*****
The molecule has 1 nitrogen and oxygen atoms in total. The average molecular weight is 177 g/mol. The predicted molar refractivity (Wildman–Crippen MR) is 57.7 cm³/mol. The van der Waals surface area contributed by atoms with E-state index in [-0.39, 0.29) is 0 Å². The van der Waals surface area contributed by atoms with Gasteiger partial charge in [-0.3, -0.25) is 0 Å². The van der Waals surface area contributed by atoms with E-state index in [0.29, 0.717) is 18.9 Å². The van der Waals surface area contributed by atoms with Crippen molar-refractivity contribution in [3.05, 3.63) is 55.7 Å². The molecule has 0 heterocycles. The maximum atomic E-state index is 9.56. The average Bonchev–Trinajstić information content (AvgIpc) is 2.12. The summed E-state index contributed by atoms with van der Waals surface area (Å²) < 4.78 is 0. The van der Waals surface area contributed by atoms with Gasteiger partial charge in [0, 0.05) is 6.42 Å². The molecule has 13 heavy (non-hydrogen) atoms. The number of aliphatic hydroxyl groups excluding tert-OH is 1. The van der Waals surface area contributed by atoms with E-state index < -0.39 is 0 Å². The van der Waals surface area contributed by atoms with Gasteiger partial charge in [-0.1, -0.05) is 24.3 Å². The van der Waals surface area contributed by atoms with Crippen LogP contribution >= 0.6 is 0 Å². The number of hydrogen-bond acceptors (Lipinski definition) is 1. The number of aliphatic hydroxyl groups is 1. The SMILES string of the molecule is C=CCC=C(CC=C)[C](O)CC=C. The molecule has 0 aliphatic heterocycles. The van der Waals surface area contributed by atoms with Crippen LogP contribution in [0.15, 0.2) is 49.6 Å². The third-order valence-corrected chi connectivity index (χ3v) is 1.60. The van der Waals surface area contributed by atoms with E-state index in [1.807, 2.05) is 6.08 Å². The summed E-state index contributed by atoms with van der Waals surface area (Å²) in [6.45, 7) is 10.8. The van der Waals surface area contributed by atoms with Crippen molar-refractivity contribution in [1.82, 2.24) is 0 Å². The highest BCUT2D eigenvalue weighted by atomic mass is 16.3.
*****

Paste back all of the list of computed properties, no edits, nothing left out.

The molecule has 1 nitrogen and oxygen atoms in total. The average molecular weight is 177 g/mol. The predicted molar refractivity (Wildman–Crippen MR) is 57.7 cm³/mol. The van der Waals surface area contributed by atoms with E-state index in [-0.39, 0.29) is 0 Å². The van der Waals surface area contributed by atoms with Gasteiger partial charge in [-0.3, -0.25) is 0 Å². The van der Waals surface area contributed by atoms with E-state index in [0.29, 0.717) is 18.9 Å². The van der Waals surface area contributed by atoms with Crippen molar-refractivity contribution in [3.05, 3.63) is 55.7 Å². The molecule has 0 heterocycles. The maximum atomic E-state index is 9.56. The average Bonchev–Trinajstić information content (AvgIpc) is 2.12. The summed E-state index contributed by atoms with van der Waals surface area (Å²) < 4.78 is 0. The van der Waals surface area contributed by atoms with Gasteiger partial charge in [0, 0.05) is 6.42 Å². The molecule has 13 heavy (non-hydrogen) atoms. The number of aliphatic hydroxyl groups excluding tert-OH is 1. The van der Waals surface area contributed by atoms with E-state index < -0.39 is 0 Å². The van der Waals surface area contributed by atoms with Gasteiger partial charge in [-0.1, -0.05) is 24.3 Å². The van der Waals surface area contributed by atoms with Crippen LogP contribution >= 0.6 is 0 Å². The number of hydrogen-bond acceptors (Lipinski definition) is 1. The number of aliphatic hydroxyl groups is 1. The SMILES string of the molecule is C=CCC=C(CC=C)[C](O)CC=C. The molecule has 0 aliphatic heterocycles. The van der Waals surface area contributed by atoms with Crippen LogP contribution in [0.15, 0.2) is 49.6 Å². The third-order valence-corrected chi connectivity index (χ3v) is 1.60. The van der Waals surface area contributed by atoms with E-state index in [1.807, 2.05) is 6.08 Å². The summed E-state index contributed by atoms with van der Waals surface area (Å²) in [6.45, 7) is 10.8. The van der Waals surface area contributed by atoms with Crippen molar-refractivity contribution in [1.82, 2.24) is 0 Å². The highest BCUT2D eigenvalue weighted by atomic mass is 16.3.